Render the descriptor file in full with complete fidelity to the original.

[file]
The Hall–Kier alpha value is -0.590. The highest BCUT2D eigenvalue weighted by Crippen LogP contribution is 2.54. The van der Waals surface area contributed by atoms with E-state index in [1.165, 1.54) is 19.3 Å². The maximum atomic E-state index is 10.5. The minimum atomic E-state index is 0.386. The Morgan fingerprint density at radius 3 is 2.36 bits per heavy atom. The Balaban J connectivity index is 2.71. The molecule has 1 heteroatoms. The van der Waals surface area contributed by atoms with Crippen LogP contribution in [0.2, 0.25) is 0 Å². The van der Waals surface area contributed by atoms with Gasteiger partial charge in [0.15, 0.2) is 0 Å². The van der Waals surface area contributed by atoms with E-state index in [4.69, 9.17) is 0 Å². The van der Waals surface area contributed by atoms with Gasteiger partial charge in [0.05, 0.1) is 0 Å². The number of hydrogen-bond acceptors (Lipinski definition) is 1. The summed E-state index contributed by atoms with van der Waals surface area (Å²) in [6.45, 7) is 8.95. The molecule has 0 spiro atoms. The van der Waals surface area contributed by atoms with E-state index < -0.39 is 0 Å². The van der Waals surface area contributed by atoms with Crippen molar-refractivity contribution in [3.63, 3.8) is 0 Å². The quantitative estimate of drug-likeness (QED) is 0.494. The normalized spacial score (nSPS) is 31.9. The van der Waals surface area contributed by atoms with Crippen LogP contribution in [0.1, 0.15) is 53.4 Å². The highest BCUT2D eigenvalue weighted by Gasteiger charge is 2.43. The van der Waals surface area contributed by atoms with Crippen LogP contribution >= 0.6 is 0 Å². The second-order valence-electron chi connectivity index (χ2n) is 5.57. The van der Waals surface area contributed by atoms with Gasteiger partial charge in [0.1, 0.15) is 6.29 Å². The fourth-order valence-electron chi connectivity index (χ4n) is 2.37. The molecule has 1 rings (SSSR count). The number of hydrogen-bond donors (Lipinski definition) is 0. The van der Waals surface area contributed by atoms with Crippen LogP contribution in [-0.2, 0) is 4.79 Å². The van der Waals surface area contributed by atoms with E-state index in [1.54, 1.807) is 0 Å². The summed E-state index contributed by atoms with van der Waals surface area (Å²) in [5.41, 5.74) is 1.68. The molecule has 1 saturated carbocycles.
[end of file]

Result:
The Hall–Kier alpha value is -0.590. The highest BCUT2D eigenvalue weighted by Crippen LogP contribution is 2.54. The van der Waals surface area contributed by atoms with E-state index in [1.165, 1.54) is 19.3 Å². The maximum atomic E-state index is 10.5. The minimum atomic E-state index is 0.386. The Morgan fingerprint density at radius 3 is 2.36 bits per heavy atom. The Balaban J connectivity index is 2.71. The molecule has 1 heteroatoms. The van der Waals surface area contributed by atoms with Crippen LogP contribution in [0.2, 0.25) is 0 Å². The van der Waals surface area contributed by atoms with Gasteiger partial charge in [0.15, 0.2) is 0 Å². The van der Waals surface area contributed by atoms with E-state index in [4.69, 9.17) is 0 Å². The van der Waals surface area contributed by atoms with Gasteiger partial charge in [0.05, 0.1) is 0 Å². The number of hydrogen-bond acceptors (Lipinski definition) is 1. The summed E-state index contributed by atoms with van der Waals surface area (Å²) in [6.45, 7) is 8.95. The molecule has 0 spiro atoms. The van der Waals surface area contributed by atoms with E-state index < -0.39 is 0 Å². The van der Waals surface area contributed by atoms with Crippen molar-refractivity contribution in [3.63, 3.8) is 0 Å². The quantitative estimate of drug-likeness (QED) is 0.494. The normalized spacial score (nSPS) is 31.9. The van der Waals surface area contributed by atoms with Crippen LogP contribution in [0.1, 0.15) is 53.4 Å². The highest BCUT2D eigenvalue weighted by Gasteiger charge is 2.43. The van der Waals surface area contributed by atoms with Crippen LogP contribution >= 0.6 is 0 Å². The second-order valence-electron chi connectivity index (χ2n) is 5.57. The van der Waals surface area contributed by atoms with Gasteiger partial charge in [0.1, 0.15) is 6.29 Å². The fourth-order valence-electron chi connectivity index (χ4n) is 2.37. The molecule has 1 rings (SSSR count). The number of hydrogen-bond donors (Lipinski definition) is 0. The van der Waals surface area contributed by atoms with Crippen LogP contribution in [-0.2, 0) is 4.79 Å². The van der Waals surface area contributed by atoms with E-state index in [1.54, 1.807) is 0 Å². The summed E-state index contributed by atoms with van der Waals surface area (Å²) in [5.41, 5.74) is 1.68. The molecule has 1 saturated carbocycles.